So You Want to Get into True Crime

So you want to get into true crime, but you don’t know where to start. Maybe you’re overwhelmed by the number of documentaries and mini-series that are available. Maybe you’re still a little grossed out by the details of a murder scene but still find yourself intrigued by the crime. I have been obsessed with true crime since the seventh grade (seven years ago, yikes), and here are what I believe to be the best ways to ease yourself into true crime.

  1. 1. Television Shows

    netflix in dark

    My gateway into true crime was the television show Criminal Minds, which also inspired me to pursue my major in criminal psychology.

    The show is about an FBI unit called the Behavioral Analysis Unit, or BAU, which solves crimes ranging from serial murder to arson to terrorism across the United States. The series consists of a group of diverse and relatable characters who make the show fun to watch even if you just need background noise. The series starts mild and grows increasingly gruesome with each season, which, if you’re squeamish, helps ease you into the stories.

    Other recommendations are Mindhunters, which is about the real-life FBI agents who were the first to study the minds of serial killers, and Bones, which is about an anthropologist and her team who study bones and other matters pertaining to human remains to solve their murders.

  2. 2. YouTube

    smartphone with youtube logo

    Youtube is also a really good place to find shows and documentaries if you don’t have access to Netflix or Hulu. However, with Youtube, you have to be really careful what you watch because sometimes there won’t be trigger warnings, or you’ll find a video of a crime that throws you off and stays in your mind for days. My first lookup was “Toybox Killer,” which I do NOT recommend for crime rookies because it’s a horrendous crime and should always come with heavy warnings.

    My personal favorite channels are BuzzFeed Unsolved and Bailey Sarian. Buzzfeed Unsolved goes over unsolved cases from around the world. The two hosts discuss the entire crime in a lighthearted manner, so you’re guaranteed to get the facts of the case, however, they are great at giving out trigger warnings when necessary.

    Bailey Sarian is a makeup artist who does her makeup while telling her audience about a true crime case in her “Murder, Mystery, and Makeup Mondays." Her crime stories range from well-known cases to some that you’ve never heard before. All of her videos include trigger warnings and descriptions of what products she uses.

  3. 3. Books

    picking a book

    Finding time to read is hard, especially when you’re in college. However, there are some great books out there that are broken down, so you don’t have to read an entire novel to get the full story.

    If you’re looking for just a book on general murderers, I would recommend The Killer Book of Serial Killers by Michael Philbin and Tom Philbin. The book dedicates one chapter per serial killer and also has sections for American murderers and international ones. In addition, it also has facts about criminology, which will excite the nerd inside of you.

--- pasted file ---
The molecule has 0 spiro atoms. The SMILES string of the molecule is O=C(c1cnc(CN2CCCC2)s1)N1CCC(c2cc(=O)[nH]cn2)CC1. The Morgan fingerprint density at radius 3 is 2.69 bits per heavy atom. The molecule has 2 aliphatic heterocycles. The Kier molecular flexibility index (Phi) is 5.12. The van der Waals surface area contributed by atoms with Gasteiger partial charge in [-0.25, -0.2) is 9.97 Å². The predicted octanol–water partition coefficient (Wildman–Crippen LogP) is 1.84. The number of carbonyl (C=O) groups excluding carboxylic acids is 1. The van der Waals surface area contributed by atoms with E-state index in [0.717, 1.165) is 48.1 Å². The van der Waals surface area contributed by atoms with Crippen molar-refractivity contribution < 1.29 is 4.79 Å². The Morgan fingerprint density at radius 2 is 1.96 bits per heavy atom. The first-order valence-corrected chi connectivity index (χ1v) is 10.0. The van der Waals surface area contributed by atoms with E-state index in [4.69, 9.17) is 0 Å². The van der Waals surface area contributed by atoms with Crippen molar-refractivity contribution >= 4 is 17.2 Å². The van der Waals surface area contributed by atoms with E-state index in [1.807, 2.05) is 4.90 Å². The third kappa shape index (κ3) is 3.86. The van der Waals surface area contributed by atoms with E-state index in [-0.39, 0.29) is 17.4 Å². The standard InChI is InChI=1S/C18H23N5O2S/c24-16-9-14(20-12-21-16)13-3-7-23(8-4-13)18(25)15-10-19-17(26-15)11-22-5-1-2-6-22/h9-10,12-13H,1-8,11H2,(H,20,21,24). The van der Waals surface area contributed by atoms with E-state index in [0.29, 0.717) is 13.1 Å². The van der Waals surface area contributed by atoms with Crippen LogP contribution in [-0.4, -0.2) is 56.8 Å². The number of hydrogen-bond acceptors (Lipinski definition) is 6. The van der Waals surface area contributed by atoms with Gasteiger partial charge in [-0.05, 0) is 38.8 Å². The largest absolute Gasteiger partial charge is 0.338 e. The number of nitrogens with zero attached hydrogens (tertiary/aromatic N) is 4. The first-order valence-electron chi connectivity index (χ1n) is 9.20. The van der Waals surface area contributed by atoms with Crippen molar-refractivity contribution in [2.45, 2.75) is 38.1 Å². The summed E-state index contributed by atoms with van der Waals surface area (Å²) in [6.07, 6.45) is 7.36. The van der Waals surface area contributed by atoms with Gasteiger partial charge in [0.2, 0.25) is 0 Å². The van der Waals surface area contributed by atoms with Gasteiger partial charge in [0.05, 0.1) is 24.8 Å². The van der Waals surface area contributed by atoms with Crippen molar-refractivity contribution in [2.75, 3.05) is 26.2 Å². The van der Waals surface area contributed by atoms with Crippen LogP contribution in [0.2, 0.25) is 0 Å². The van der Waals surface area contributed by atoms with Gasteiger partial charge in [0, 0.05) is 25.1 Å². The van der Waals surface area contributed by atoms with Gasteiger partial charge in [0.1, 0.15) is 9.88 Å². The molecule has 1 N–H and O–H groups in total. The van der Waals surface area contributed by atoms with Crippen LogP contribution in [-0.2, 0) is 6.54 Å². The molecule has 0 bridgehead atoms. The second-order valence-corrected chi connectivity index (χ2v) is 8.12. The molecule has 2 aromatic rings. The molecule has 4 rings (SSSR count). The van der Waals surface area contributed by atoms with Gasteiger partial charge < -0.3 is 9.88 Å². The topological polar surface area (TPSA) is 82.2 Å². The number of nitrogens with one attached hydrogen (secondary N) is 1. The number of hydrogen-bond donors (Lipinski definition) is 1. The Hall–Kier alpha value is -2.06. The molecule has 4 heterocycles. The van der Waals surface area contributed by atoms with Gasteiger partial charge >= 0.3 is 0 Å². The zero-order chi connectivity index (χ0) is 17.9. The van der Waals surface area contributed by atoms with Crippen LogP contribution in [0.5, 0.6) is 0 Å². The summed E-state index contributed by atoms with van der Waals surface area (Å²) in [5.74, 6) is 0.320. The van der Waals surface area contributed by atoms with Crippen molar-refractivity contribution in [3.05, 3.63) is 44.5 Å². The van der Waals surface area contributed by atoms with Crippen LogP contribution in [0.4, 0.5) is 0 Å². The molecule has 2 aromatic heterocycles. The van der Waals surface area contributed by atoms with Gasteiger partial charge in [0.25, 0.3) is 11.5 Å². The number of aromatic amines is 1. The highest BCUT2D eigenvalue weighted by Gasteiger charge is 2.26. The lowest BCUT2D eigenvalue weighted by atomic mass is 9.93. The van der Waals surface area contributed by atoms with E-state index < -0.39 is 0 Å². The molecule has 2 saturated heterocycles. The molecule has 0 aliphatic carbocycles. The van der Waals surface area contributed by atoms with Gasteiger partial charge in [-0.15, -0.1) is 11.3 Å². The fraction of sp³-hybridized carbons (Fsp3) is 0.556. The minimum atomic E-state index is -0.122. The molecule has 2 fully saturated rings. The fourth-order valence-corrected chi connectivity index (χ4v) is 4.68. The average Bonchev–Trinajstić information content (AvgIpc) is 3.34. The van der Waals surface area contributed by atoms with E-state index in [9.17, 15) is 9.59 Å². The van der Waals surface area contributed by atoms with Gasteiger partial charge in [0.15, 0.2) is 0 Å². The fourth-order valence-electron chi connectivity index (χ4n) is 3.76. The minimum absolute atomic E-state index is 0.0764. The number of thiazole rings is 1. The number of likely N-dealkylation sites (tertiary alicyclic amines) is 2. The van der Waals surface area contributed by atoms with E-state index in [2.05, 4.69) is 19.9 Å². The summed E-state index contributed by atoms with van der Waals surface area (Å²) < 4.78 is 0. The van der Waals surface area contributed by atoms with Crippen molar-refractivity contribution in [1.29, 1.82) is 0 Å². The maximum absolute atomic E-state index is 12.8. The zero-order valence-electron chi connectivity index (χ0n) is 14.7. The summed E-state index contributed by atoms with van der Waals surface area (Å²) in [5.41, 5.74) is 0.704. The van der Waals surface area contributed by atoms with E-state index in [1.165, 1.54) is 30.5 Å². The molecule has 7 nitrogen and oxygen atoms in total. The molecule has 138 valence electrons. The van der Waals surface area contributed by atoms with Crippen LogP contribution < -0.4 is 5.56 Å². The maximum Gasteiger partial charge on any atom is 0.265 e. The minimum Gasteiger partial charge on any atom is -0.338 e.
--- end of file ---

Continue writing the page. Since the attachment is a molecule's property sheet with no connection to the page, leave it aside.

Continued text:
Other great recommendations include The Stranger Beside Me by Ann Rule, Helter Skelter by Curt Gentry and Vincent Bugliosi, and The Last Book on the Left by Ben Kissel, Henry Zebrowski, and Marcus Parks.

  4. 4. Podcasts

    grayscale photo of a podcast setup

    Personally, I’ve only recently discovered true crime podcasts, however, they were the one thing that got me through quarantine. Podcasts are great if you’re busy with chores or wanting something to play in the background of your room.

    Since I’m relatively new to the world of podcasts, the only one I can recommend is The Last Podcast on the Left. The podcast is run by three best friends who go into detail about criminal cases that can last about three episodes. It’s also a great thing to listen to if you have particular dark humor. I will warn you and say that the hosts often use crude humor that others might find offensive and when I say they go into detail, I mean it. However, with almost 500 episodes ranging from true crime to urban legends to just three guys joking around, you’re never going to run out of things to listen to.

    Other podcasts that were recommended to me are My Favorite Murder, Crime Junkie, and And That’s Why We Drink.

True crime has become a trendy hobby to get into, and there’s an overwhelming amount of media to pick and choose from. Obviously, you don’t have to watch every documentary or read every biography to be a crime junkie, but whether you’re interested in the minds of killers or you just want to give yourself a good scare, these are some recommendations of where to start.

Find a source that you’ll enjoy and always be careful because sometimes cases can be too much. Don’t try to overdo your limits, and make sure you're comfortable with what you’re consuming. Happy investigating!